It was one of those "You've got to be freakin' kidding me!" moments that happen all too frequently when listening to political talk radio. Former Arizona State Senator Frank Antenori was on the air talking about how his son's teacher had been in education, but had left because he couldn't make a decent living at it.
The blunt-speaking Antenori has been called many things, but hardly ever is he disingenuous. I just assumed that he had somehow compartmentalized things in his head. Back when he was in the State Legislature, he was one of the grunts leading the assault on public education. He and his fellow haters—all dressed up in ideological camouflage and spouting vapid battle cries about charter schools and vouchers—managed to gut Arizona's public school system, destroying teachers' unions (and teacher morale) in the process. Using a bad economy as an all-purpose excuse, the Legislature openly disobeyed the law which their members had sworn to uphold. They withheld hundreds of millions of dollars to which the public-education system was entitled while, at the same time, finding enough money in the budget to fund pet projects, including one that would help their rich buddies send their kids to private school for free.
It's not surprising that Antenori's son's teacher would run away from the wasteland that their dad had helped create. The real question is: Why would anybody want to be a teacher in Arizona these days?
In the 1990s, Arizona's public schools were muddling along, about halfway up (or down) the list of state systems throughout the country. Across America, schools were faced with various challenges, including a slip in student discipline brought on by fractured homes and many other societal shifts. (In the old days, if a kid got in trouble at school, he went home and got in trouble at home. But in the 1990s, if a kid got in trouble at school, Mommy showed up at the school with a lawyer.) There were other problems throughout the country, including a decaying infrastructure, attacks from political ideologues on things like the teaching of "creationism," and the inability of the funding structure to keep up with increased demands for everything from technological upgrades, skyrocketing insurance, and teacher pay.
Arizona's schools were experiencing all of those things and also had the added burdens of a rapidly growing student population, a constant influx of students who spoke little or no English, and a transient population that exacerbated the other two situations.
Nevertheless (or perhaps because of the combination of things), Arizona's voters, facing a Legislature that was unwilling or unable to act, took it upon themselves to do something about it. They passed Proposition 301, which called for a permanent six-tenths-of-one-percent sales tax to cover the cost of inflation and to help fund everything from new school construction to long-overdue raises for teachers.
Prop. 301 passed by a margin of 53 percent to 47 percent, which, at first, might seem modest but is actually quite impressive seeing as how it was a Presidential election year and Arizonans flocked to the polls to vote for conservative Republican George W. Bush. (Bush won Arizona by a margin of 51-44 percent, making the 301 vote even more surprising.)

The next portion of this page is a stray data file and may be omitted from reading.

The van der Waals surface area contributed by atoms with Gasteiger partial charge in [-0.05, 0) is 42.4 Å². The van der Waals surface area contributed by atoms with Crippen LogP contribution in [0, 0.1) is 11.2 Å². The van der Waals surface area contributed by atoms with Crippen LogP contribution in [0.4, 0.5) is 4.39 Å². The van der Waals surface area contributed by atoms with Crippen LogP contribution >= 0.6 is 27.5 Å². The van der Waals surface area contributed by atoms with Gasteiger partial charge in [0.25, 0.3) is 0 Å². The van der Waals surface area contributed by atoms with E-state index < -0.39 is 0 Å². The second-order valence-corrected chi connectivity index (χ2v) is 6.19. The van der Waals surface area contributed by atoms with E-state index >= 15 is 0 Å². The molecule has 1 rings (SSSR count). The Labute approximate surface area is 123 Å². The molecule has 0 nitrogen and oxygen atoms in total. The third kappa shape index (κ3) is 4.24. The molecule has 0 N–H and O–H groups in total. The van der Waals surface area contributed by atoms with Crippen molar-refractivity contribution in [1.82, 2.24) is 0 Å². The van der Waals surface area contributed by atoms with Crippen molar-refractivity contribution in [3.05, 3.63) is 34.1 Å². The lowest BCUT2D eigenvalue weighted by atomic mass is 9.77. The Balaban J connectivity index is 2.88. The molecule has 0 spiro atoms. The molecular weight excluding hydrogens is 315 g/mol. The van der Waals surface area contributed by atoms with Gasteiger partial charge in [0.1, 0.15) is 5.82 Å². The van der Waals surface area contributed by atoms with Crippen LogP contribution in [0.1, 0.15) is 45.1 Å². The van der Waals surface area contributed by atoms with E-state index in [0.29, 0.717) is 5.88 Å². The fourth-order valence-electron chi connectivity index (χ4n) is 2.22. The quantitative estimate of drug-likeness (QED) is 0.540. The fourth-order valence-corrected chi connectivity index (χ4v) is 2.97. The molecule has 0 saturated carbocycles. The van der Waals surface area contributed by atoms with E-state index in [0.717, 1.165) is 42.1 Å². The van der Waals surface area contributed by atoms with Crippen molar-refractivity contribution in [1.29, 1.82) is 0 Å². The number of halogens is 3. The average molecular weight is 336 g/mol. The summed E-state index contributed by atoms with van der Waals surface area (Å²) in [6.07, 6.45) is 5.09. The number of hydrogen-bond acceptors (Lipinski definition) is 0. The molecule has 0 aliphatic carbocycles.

From the very beginning, Republicans in the state Legislature chafed at having to provide that funding for the schools, but for years they did what the law instructed them to do. Then came the economic crisis of 2007-08. Tax revenues plunged in Arizona and across the country. Facing some very difficult choices, the Legislature asked the schools and teachers if the lawmakers could just ignore Prop. 301 just this one time in an effort to make ends meet. The educational professionals, acting on what they believed to be civic pride and responsibility, agreed to let the Legislature off the hook that one year.
That one year is now coming up on a decade.
The story is told of a carefree swan swimming near the banks of a wide river. A poisonous snake slithers along the ground and approaches the river. The snake asks the swan for a ride across the river. The swan, aware of the snake's character and deadly abilities, says no. The snake persists, saying, "You have nothing to fear. If I were to bite you in transit, we would both die."
The swan finally agrees and the snake climbs aboard the swan's back. About halfway across the river, the snake bites the swan and they both die. Just before slipping under the water, the swan asks, "Why would you do that?"
The snake replies, "That's just who I am."
In this story, the public schools are represented by the swan.
Most teachers I contacted for this article were skittish about going on the record, even in answering generic questions. (See sidebar.) There is an underlying current of fear and mistrust in Arizona's schools and it can easily be traced back to the state Legislature. In two coordinated steps, lawmakers first eviscerated teachers' unions and then put the power to hire and fire in the hands of people who probably shouldn't be trusted with such responsibility.
For most of the past half-century, Republicans have hated unions in an inexplicably visceral manner. And if they hated unions, they absolutely despised teachers' unions. Teachers, with their unholy mix of high education and relatively low pay, not surprisingly tend to vote for Democrats. So, the right-wing legislative train of thought (if such a thing is possible) has been "Kill the unions, then pick off the teachers, one by one."